@davikani My first question would be, do you know any other kanji or compounds that use 続 or which look like it?For instance, do you know
- 読（どく）, the kanji in 読む
If you know any of them, you can use them as mnemonic building blocks. For #1, you’ll remember the reading because you know a common compound that contains the kanji. For #2, you’ll remember because 読 has the 売 component as well, and also ends in ‘-oku’. For #3, you’ll be able to tell yourself that the most common verb containing 続 also ends in く, so the kanji does as well.
On the other hand, if you have no prior knowledge about 続 or kanji that resemble it… first of all, for the meaning (I’m simplifying what I’ve read a bit): it comes from 糹(silk string/thread radical – strings are the ultimate symbol of links, no?) and 売 (to sell). The idea behind that is inheriting riches, like a family business. That’s why it’s about continuity. As for remembering the reading, you have two options, IMO:
- Associate it with the meaning
- Associate it with the character
Really though, I’d say using a mix of both is best. However, my ideas may not work for you, because I have a tendency to ‘force’ sounds to make sense without any conventional mnemonics, and I just repeat them (e.g. by reading Japanese with furigana/a dictionary) until they stick. Here’s roughly what my brain automatically came up with:
ぞく=zoku. Notice how your mouth feels as you pronounce that sound. ‘Zo’ is a relatively long, flowing sound, and your mouth is open without obstruction. ‘Ku’ is a small, sharp sound that requires you to block the airflow and exhale sharply. When I make it, I feel the air flowing against the roof of my mouth and around the tip of my tongue in a curved fashion. Thus, it’s kinda like launching a rope with a grappling hook attached: the ‘zo’ is the phase where the rope extends freely, and ‘ku’ is the moment of contact, where the hook catches onto something. (Notice all those sharp K/C sounds, and how the airflow for pronouncing く is hook-shaped. Even く is bent, like a hook.) Therefore, just like a rope and a grappling hook, ぞく is about connection.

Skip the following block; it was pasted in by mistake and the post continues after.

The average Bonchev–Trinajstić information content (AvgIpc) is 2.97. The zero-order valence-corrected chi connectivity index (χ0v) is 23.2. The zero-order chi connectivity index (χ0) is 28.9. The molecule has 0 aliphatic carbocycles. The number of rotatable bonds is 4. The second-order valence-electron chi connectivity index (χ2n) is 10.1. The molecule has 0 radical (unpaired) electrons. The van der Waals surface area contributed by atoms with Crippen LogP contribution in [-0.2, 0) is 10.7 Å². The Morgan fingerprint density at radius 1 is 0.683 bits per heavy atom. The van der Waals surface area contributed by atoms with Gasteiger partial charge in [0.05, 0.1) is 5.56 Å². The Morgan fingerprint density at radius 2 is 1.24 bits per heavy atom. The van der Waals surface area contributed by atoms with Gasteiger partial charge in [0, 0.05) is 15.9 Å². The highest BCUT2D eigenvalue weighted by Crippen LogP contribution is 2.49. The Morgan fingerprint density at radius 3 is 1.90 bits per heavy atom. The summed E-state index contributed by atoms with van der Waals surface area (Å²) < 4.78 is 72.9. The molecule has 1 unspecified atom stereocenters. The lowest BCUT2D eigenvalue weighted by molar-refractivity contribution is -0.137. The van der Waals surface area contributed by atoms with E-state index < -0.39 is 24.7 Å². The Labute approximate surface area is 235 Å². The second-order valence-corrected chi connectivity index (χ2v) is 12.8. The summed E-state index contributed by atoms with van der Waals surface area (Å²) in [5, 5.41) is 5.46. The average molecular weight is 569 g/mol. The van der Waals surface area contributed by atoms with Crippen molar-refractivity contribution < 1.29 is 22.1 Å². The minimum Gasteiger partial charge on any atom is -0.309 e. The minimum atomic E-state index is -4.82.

As for associating the pronunciation with the shape… both Z and ぞ are rather ‘squiggly’, just like 糹. That reminds you of the part of the kanji that’s written first.
The only problem with this set of ideas is that you can’t apply them to all the kanji that are pronounced ぞく, and you don’t want to mix them up. What do you do then? Well, I personally pronounce the kanji while staring at it or visualising it, so that these ideas are permanently associated with the kanji 続, and nothing else.
I hope this helps. I know that this is very sensory and abstract, and nothing like what most people do, which is associating a new word with a similar-sounding one. It’s probably impossible to summarise into a simple WK mnemonic. However, when the sensations in your throat and the visual symbols that represent the word themselves are your mnemonic, you’re much less likely to forget. I know this because I learnt other languages like this: the French word “creux” means ‘hollow’, because my throat feels hollow when I pronounce it, and the French word “éclater” means ‘to burst’ because I can see it exploding around the letter T (imagine four square tiles suddenly bursting apart). The more you can associate new words with anything you already know, including the sensations you feel when you use those new words, the less trouble you’ll have remembering.
EDIT: OK, I felt like it wouldn’t be fair if I left you to summarise all this by yourself, so if you really feel the need for a simple mnemonic à la WaniKani, here’s my version: ぞく=zoku. ZO-ku… kinda sounds like ‘hook’, a grappling hook, which connects things and ensures continuitity